On a Sunday in 2008, Jacob Mutiga and Abraham Kinoti were sitting near a road and they observed a trend where passersby looked drunk.
After elementary research through observation, the two realised that majority of the subjects were youth. They agonised and vowed to take some measures to address the problem which they felt could jeopardise future development in the area.
They decided to moot out a programme to alleviate the challenge since if they could not then they would have failed to contribute to the society.
“After doing some mapping we came to a realisation that peer pressure was to blame for the increasing number of drunkenness among the youthful population,” said Mutiga.
The two influenced other community members to gang up together and draw a programme that would salvage the youth from alcoholism.
Mutiga and Kinoti had been inspired by a Mobilising, Equipping and Training (MET) programme whose mandate was dealing with youth empowerment which was sponsored by Samaritan Purse, a Non-Governmental Organisation (NGO).
Through their observations they came to realise that most of the youth who had fallen captive to alcoholism had started it soon after undergoing circumcision.
“We decided to launch a modern way of initiating boys once they complete sitting their Class Eight national examinations. We had that most of the boys lost track during the circumcision period where we feel there were no mentors to caution initiates against certain practices,” said Mutiga.
The two made up their mind to introduce a new way of initiating the boys into manhood and during that time they will get enough time to teach them about Christianity and culture and the importance of education in their life.
“We sought advice from various stakeholders among them the public health before rolling out the circumcision programme,” says the two pioneers of the now Wasafiri Community Services Group that has over seven members.
They say it took time for the community members to buy their idea of having the boys circumcised at a central place that is, a school.
In November 2008, they advertised about that programme before the candidates sat their Kenya Certificate of Primary Education (KCPE) examination but the response was very poor since they only managed to convince parents of 12 initiates.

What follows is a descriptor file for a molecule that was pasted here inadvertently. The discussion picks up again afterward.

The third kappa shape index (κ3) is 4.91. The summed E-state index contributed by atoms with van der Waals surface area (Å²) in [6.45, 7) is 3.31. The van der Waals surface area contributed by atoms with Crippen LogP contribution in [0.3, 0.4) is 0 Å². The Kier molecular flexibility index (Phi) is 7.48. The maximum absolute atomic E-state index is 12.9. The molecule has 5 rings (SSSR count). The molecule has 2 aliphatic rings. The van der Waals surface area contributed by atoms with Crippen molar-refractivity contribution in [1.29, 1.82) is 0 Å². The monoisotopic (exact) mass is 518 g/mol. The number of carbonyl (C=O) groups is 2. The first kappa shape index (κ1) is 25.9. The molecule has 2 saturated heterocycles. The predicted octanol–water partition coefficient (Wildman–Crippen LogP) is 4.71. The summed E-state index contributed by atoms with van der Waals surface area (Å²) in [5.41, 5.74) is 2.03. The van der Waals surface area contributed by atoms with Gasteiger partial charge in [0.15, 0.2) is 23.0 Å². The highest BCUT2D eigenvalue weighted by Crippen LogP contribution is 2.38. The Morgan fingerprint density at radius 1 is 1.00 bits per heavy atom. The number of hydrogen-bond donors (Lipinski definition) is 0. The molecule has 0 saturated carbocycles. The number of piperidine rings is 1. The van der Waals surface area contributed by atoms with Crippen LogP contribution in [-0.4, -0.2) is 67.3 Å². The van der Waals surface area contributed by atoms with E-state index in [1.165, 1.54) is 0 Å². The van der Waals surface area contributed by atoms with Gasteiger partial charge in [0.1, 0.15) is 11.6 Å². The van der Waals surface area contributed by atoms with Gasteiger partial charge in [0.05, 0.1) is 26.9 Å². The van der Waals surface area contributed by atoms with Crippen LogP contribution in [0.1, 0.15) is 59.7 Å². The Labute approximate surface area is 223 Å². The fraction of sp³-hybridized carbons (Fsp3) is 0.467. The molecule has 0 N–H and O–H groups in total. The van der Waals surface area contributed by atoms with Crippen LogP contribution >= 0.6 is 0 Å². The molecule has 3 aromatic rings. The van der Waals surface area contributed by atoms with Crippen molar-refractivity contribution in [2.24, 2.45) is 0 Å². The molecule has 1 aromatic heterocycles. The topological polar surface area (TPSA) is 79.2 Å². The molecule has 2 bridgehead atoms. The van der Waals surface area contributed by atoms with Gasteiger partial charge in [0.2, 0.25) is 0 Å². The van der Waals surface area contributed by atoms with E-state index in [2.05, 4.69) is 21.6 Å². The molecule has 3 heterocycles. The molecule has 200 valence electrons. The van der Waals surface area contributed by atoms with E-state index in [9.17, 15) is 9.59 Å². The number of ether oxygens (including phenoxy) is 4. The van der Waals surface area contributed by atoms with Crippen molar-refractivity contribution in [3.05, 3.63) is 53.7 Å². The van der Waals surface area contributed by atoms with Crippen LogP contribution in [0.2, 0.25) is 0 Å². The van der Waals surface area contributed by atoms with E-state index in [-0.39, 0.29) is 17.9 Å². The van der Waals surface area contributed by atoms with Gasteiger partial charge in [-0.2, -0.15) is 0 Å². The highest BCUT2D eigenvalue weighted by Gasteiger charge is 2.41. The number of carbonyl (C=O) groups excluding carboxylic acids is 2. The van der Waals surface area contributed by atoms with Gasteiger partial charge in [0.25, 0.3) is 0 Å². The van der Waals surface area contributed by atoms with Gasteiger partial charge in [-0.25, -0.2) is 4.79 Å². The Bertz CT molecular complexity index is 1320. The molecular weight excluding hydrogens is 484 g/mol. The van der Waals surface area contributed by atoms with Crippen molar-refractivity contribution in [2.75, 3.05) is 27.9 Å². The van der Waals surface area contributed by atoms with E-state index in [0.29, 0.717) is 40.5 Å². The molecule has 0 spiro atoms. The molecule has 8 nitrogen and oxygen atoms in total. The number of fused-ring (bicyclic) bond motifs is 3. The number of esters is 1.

“We stayed with them for two weeks. We invited traditionalists, teachers, religious leaders and officials from the National Aids Control Council,” recalls Mutiga.
During the graduation of the initiates, they invited parents among other guests and the boys went home with circumcision certificates besides singing a unique modern Ameru song which went as a surprise to the participants in the ceremony.
“The group has been doing that every year with church leaders, teachers, doctors and traditionalists being invited to talk to the boys during the seclusion period until the boys graduate.
“Since 2009 we have never circumcised a total of not less than 60 candidates after residents bought up the idea,” stated the two group leaders.
The group’s mandate doesn’t just end after the graduation since they always make a follow up to know how the boys are fairing on after undergoing the initiation. The group always keeps contacts of the initiates do date.
“Through the follow-up programme our pioneer group of initiates only one out of the 12 had dropped out school and it was due to the demise of his father,” notes Mutiga.
The group credits the programme stating that it has helped solve alcoholism among the youth in the area.
The programme, they add, has helped parents who are unable to nurture their children due to their tight schedule to delegate the responsibility when boys are under the initiation period.
“We have some community members who might not get enough time to attend to their boys once they get cut. Our group has been offering the required care until the boys fully recover,” states Mutiga.
He adds that some parents who stay on rental premises have found the programme quite handy since the boys get a chance to mingle with fellow initiates for the scheduled period.
The group lauds the Ministry of Education for introducing the long December holiday unlike before when the initiates would be rushed into the programme owing to the Christmas festivities.
“The two months holiday has been very helpful. Our initiates now have sufficient time to heal unlike before when time would limit their stay in seclusion,” state the group leaders.
Ms. Peninah Mukoiti, a beneficiary of the initiative, lauds the programme saying since her son underwent through the initiation, he became very obedient and he is now sitting for his Kenya Certificate of Secondary Education exams this year.
She states that initially before the group came up with the programme boys would become very rude once undergoing the initiation and especially would never take instructions from women.
“Our main challenge is inadequate facilities because 40 percent of the collections go to leasing of the facility where the initiates reside during the seclusion period,” notes Mutiga.
The group is planning to have their own facility where they will be conducting some guidance and counseling to the society for free and at most three days per week to the community.
“We are planning to reduce the circumcision charges and also offer a sponsorship to the vulnerable groups so as to enhance a responsible leadership within our community,” says Mutiga
The group is appealing for the establishment of permanent guidance and counseling centres in every sub county to attend to matters of youth especially during holidays when many of them become vulnerable to social vices.
By Richard Muhambe/Mwiti Harrison